1968 — Chancellor William Sewell says he’s “distressed by the growing hostility” the community is showing to students and even faculty, especially over “protest activities which are offensive to community values and expectations”— even those protests which are “perfectly legitimate and carried out in a legal manner.” Speaking to a joint luncheon of twenty- one service clubs at the Field House, Sewell also derides those who treat students with “contempt, derision and censure” over their hair and dress, as though their appearance were “a major challenge to the very foundations of our society.”
Professor Maurice Zeitlin and the Citizens for a Vote on Vietnam turn in 8,140 signatures on petitions for a referendum on Vietnam, giving the council only two choices— adopt the statement calling for “an immediate cease- fire and the withdrawal of United States troops,” or put it on the spring ballot. Yet eight aldermen ignore the city attorney’s advice and vote against doing either. “I find it extremely repugnant to deal with this question in any way,” says Ald. Dick Kopp, on the losing side of the 13–8 vote to proceed with the referendum. Ald. James Crary even blames North Korea’s recent seizing of the spy ship Pueblo on “these same pacifists” giving “the impression that our country is divided.” Council president Ald. George Gill calls them out: “You objected to [student protesters’] acts of civil disobedience, you should support this legal action.” Having put the referendum on the ballot, the council then restores its patriotic self- image by voting 20–0 to urge the public to vote “no”; west side liberal Ald. Toby Reynolds abstains.
1968 Advertising and outreach have failed to persuade sufficient numbers of nonwhites that past discrimination has ended and that City Hall is truly an equal opportunity employer, city personnel director Charles Reott says. Reott’s pledge to “just keep hammering away” at minority recruitment may be paying off; with only twelve minority employees among the city’s 2,100 employees on February 1, the minority census jumps to twenty by the end of March.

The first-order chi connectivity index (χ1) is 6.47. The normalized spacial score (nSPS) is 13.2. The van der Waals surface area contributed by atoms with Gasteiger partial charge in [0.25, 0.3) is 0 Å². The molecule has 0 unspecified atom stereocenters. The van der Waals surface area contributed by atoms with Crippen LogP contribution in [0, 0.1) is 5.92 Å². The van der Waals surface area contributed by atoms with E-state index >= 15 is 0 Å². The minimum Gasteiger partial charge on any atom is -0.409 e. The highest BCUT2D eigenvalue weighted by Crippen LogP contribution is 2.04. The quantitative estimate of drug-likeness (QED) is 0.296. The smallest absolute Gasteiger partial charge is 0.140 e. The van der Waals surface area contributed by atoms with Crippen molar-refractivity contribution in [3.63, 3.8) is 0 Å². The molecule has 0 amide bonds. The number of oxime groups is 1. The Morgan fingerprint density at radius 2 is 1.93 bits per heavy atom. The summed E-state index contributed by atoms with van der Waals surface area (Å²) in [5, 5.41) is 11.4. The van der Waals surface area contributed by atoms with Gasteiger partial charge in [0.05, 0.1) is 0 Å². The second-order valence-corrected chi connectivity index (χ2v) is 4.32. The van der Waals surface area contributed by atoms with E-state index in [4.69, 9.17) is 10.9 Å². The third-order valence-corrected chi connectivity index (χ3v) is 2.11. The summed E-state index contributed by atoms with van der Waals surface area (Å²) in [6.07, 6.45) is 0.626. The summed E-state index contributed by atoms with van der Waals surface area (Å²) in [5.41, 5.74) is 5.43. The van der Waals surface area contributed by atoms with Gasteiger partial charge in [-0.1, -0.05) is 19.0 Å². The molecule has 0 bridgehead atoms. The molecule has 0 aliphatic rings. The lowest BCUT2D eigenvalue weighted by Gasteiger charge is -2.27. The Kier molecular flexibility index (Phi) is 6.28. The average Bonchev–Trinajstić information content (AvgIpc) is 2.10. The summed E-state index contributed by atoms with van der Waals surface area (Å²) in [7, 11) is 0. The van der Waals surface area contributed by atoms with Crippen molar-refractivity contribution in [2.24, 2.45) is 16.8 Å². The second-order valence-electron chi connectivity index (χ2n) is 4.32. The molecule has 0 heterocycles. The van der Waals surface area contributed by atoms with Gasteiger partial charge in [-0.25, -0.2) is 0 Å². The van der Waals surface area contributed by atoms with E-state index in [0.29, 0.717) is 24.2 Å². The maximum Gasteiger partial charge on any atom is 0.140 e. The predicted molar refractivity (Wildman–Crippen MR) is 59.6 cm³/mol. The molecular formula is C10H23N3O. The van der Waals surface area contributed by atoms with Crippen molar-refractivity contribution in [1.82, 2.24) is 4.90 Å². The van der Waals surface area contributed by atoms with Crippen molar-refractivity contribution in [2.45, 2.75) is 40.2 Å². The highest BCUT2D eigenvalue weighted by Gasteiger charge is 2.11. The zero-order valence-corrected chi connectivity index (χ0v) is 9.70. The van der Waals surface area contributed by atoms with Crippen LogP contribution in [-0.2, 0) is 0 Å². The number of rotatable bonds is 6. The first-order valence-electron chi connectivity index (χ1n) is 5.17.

— Legislative Council staff attorney James R. Klauser issues a forty- five page report recommending that the Madison Police Department be given control of the university campus because university police are incapable of dealing with increased campus disorder, drug traffic, and violent crime.
And the last days of January are tragic for two Madison families.
In 1966 Marine Lance Corporal Jean Pierre Dowling, twenty- two, East High class of 1962, whose parents live at 4509 Darby Ln., is killed by small- arms fire in Quang Ngai province in Vietnam on January 29. In order that Dowling can be buried in the soldiers’ section at Forest Hill Cemetery, the council quickly adopts an ordinance expanding eligibility from the World Wars and the Korean War, to any combat area or American police action.67
And in 1968 Army Private First Class Edgar Gerlach, twenty, a tank driver, is killed January 30 at the Pleiku base camp during a mortar attack. A 1965 graduate of Robert M. La Follette High School, Gerlach was a counselor at the Monona Grove YMCA and a Life Scout in Boy Scout Troop 150, where he received the God and Country Award and was elected to the Order of the Arrow. He entered the Army in October 1966 and had been in country since August 1967.
And that’s this week’s Madison in the Sixties. For the award-winning WORT news team, I’m Stu Levitan